Thursday, November 19, 2009


(Rockwell Kent's Father Mapple, 1930 Lakeside Press edition of Moby Dick)

Choir answers choir. In her notes on Jonathan Edwards and Wallace Stevens in the spring number of Chicago Review, Susan Howe comments on the contemporary critical attitudes toward Edwards that reduce him to a proselytizing mouth-foaming Father Mapple of the 1951 John Houston variety. This reduction comes with consequences, generates blind spots: "In 2008 we see through speculative knowledge and are unwilling to embrace the imaginative and aesthetic crossing he makes between our material world — the world of types — and the spiritual world as it actively flows from revelation into human history."

The order of march (from the spiritual into human history) is possibly an order of idealism difficult to reconcile, but I get the sense the material world for Howe, at least here, precisely here, is a world of, as she says, types — categories, forms, typologies, a priori subject positions, language. The flipside — the spiritual world — then might be a sort of terra firma or void beyond the horizon of these types, not a utopian space as such but a sort of ground zero or point of departure that might allow one to act on a human history legislated by types.

Like Howe's Jonathan Edwards, Amiri Baraka too is often dismissed as a pathological pulpit-climbing evangelical. And I come back again and again not to his blown up America or his Dutchman but the figure of his daughter praying in "Preface to a Twenty Volume Suicide Note," a poem so well known I find it difficult to engage. In the poem he hears his daughter speaking but on peeking into her room sees she speaks to no one. He finds she is praying, her prayer an utterance thrown out perhaps toward the void. But before he encounters his daughter, and testifies to a very particular recognition of his daughter praying, he is swallowed Jonah-like. The poem begins with a ground that opens up and envelops him (or "the broad edged silly music in the wind").


Looking again at Žižek's first essay in The Monstrosity of Christ, he points toward a brilliant but easily ignored material example of the ideological distance between the US and Europe:

There is a detail which, perhaps, tells a lot about the difference between Europe and the USA: in Europe, the ground floor in a building is counted as 0, so that the floor above it is the “first floor,” while in the USA the “first floor” is at street level. In short, Americans start to count with 1, while Europeans know that 1 is already a stand- in for 0. Or, to put it in more historical terms: Europeans are aware that, before we start counting, there has to be a “ground” of tradition, a ground which is always- already given and, as such, cannot be counted; while the USA, a land with no premodern historical tradition proper, lacks such a “ground”—things begin there directly with self-legislated freedom, the past is erased (transposed onto Europe).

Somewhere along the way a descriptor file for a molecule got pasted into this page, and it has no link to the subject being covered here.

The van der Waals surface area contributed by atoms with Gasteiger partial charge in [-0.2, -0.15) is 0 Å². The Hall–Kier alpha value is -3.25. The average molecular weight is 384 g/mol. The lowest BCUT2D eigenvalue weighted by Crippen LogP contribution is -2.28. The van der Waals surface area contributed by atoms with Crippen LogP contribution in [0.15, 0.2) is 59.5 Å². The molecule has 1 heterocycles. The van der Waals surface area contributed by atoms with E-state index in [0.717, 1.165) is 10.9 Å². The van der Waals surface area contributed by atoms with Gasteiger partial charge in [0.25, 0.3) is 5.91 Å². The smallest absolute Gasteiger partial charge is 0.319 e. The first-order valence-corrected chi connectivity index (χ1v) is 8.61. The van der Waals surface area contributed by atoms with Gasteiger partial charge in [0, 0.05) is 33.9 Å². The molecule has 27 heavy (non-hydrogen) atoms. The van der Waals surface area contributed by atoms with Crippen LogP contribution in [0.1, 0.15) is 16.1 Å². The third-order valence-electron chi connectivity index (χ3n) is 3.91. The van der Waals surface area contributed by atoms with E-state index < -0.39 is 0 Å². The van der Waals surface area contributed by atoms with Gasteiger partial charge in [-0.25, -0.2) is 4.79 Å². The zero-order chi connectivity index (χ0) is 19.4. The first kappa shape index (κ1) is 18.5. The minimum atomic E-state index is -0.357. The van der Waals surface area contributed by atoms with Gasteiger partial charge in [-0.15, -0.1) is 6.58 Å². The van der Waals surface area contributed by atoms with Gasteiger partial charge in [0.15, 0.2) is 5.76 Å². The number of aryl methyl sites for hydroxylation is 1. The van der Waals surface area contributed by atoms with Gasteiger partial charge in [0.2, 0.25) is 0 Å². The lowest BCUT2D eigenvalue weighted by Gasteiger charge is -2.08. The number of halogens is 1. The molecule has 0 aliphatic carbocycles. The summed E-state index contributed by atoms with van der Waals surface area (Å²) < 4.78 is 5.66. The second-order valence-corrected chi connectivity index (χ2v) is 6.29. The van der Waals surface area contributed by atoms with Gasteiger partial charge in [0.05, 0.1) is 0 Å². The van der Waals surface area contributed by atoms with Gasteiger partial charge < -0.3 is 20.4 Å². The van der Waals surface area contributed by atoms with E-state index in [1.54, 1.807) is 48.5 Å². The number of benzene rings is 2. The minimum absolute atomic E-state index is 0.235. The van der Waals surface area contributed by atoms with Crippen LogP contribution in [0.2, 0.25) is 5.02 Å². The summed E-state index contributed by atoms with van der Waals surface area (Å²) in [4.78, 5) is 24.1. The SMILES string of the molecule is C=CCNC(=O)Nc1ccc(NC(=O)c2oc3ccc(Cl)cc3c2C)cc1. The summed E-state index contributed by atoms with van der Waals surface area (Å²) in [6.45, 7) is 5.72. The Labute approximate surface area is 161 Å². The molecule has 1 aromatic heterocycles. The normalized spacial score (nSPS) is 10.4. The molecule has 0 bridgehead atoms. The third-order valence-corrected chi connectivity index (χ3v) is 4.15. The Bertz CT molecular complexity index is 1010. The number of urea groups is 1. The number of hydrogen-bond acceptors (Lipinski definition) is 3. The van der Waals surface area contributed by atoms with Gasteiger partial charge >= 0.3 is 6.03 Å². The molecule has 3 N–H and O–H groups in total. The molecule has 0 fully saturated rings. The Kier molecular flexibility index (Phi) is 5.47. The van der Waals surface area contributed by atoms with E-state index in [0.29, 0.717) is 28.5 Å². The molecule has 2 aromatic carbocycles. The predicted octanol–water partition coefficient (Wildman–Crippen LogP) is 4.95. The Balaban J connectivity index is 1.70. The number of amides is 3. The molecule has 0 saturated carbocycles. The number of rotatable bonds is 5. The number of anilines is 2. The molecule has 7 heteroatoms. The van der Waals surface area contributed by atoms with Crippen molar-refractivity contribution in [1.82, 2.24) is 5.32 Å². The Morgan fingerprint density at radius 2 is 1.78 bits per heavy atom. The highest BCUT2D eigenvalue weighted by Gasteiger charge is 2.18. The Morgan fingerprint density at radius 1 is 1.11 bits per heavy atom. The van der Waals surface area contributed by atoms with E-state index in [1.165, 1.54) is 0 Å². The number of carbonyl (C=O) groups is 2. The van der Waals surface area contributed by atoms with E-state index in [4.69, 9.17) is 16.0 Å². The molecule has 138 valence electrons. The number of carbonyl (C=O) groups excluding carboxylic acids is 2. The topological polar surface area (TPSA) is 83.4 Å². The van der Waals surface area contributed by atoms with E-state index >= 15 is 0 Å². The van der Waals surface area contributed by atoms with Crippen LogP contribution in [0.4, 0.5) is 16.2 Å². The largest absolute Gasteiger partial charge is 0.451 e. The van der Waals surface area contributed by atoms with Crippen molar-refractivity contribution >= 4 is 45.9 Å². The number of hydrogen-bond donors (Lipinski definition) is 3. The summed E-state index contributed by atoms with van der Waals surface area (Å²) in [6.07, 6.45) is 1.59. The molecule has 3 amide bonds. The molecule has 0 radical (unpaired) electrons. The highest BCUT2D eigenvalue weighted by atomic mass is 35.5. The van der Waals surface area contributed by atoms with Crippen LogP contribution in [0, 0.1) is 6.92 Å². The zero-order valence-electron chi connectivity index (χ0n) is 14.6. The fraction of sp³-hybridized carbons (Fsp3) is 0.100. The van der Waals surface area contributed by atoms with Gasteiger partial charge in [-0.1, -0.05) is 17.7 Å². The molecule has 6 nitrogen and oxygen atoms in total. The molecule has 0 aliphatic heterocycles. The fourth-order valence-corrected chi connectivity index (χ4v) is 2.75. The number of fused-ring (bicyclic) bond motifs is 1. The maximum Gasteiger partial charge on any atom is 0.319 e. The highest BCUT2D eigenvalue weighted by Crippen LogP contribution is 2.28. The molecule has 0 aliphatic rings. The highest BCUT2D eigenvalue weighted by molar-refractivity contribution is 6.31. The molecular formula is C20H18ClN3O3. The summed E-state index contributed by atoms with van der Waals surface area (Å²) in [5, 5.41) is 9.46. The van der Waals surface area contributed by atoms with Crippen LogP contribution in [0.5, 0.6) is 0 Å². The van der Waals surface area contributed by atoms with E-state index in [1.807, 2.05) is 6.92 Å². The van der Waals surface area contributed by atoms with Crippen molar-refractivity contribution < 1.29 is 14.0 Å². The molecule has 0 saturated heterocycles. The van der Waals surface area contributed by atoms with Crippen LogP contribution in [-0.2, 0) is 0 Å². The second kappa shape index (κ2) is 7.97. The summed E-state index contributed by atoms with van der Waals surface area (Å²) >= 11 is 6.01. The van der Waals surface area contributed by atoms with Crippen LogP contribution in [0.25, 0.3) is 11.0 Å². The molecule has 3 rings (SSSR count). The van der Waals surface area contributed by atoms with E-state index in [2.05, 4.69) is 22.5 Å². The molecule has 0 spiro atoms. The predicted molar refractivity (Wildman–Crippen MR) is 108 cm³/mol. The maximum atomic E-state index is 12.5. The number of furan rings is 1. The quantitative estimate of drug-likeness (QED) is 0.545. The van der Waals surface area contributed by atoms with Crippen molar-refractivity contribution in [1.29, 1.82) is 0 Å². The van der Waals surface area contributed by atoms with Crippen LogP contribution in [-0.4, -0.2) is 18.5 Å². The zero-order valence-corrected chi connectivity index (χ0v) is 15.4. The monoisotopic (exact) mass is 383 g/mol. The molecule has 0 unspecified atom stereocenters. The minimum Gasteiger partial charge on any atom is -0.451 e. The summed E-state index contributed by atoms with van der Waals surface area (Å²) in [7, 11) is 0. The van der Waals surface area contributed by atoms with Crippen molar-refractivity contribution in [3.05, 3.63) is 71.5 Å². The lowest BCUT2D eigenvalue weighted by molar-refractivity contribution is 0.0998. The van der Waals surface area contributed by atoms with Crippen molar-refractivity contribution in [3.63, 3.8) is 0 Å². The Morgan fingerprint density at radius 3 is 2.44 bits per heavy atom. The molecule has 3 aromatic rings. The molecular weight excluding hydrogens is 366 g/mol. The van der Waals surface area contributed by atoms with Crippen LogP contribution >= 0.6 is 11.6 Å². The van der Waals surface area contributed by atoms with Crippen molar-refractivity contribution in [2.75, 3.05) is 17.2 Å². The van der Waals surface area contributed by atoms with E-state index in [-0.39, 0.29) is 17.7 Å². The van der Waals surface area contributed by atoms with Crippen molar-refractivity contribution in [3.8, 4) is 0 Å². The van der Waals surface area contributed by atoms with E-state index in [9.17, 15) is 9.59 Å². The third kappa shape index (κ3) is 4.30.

Thinking about Badiou's refusal of one, Žižek then asks which of these is in fact the case, the European model or the American. Not surprisingly he insists neither is the case and points toward Poland (a state incidentally located in a historically nebulous border region) where buildings have no first floor, where there is only ground level (0) and above that the 2nd floor (viz, the opposite of multiplicity is zero, the void, and not one, communion). What Žižek fails to consider here in this distinction between the US and the European is the internal cultural differentiation in the US that allows a poet like Baraka, a black poet on his way to Black Nationalism and then Leninism-Marxism, to not only take account of the ground as void but surrender himself to it. And it is through his later commitments to Black Nationalism and Marxist political philosophy that Baraka maintains an on-the-way-ness toward the conditions of possibility within the ground (the space of a radical negativity) that swallows him in this early poem. This preface to suicide is the opening salvo in an ongoing and fundamentally spiritual series of disavowals that refuse what we are and move toward a deeper and long abandoned we projected into an unimagined but nonetheless possible future.


A couple weeks ago I managed to snag Robert Bertholf's copy of Baraka's 1964 collection The Dead Lecturer at a used bookshop here in Buffalo. One of the herd thinned before Bertholf bounced to Austin. A couple of lines from Baraka's "The politics of rich painters" leap out at me:

You know the pity
of democracy, that we must sit here
and listen to how he made his money.

In "Expressive Language" — written around the same time the poems in The Dead Lecturer were composed, gathered and prepared for publication — Baraka writes:

As if Brooks Adams were right. Money does not mean the same thing to me it must mean to a rich man. I cannot, right now, think of one meaning to name. This is not so simple to understand. Even as a simple term if the English language, money does not posses the same meanings for the rich man as it does for me, a lower-middle-class American, albeit of laughably "aristocratic" pretensions. What possibly can "money" mean to a poor man? And I am not talking now about those courageous products of our permissive society who walk knowledgeably into "poverty" as they would into a public toilet. I mean, The Poor.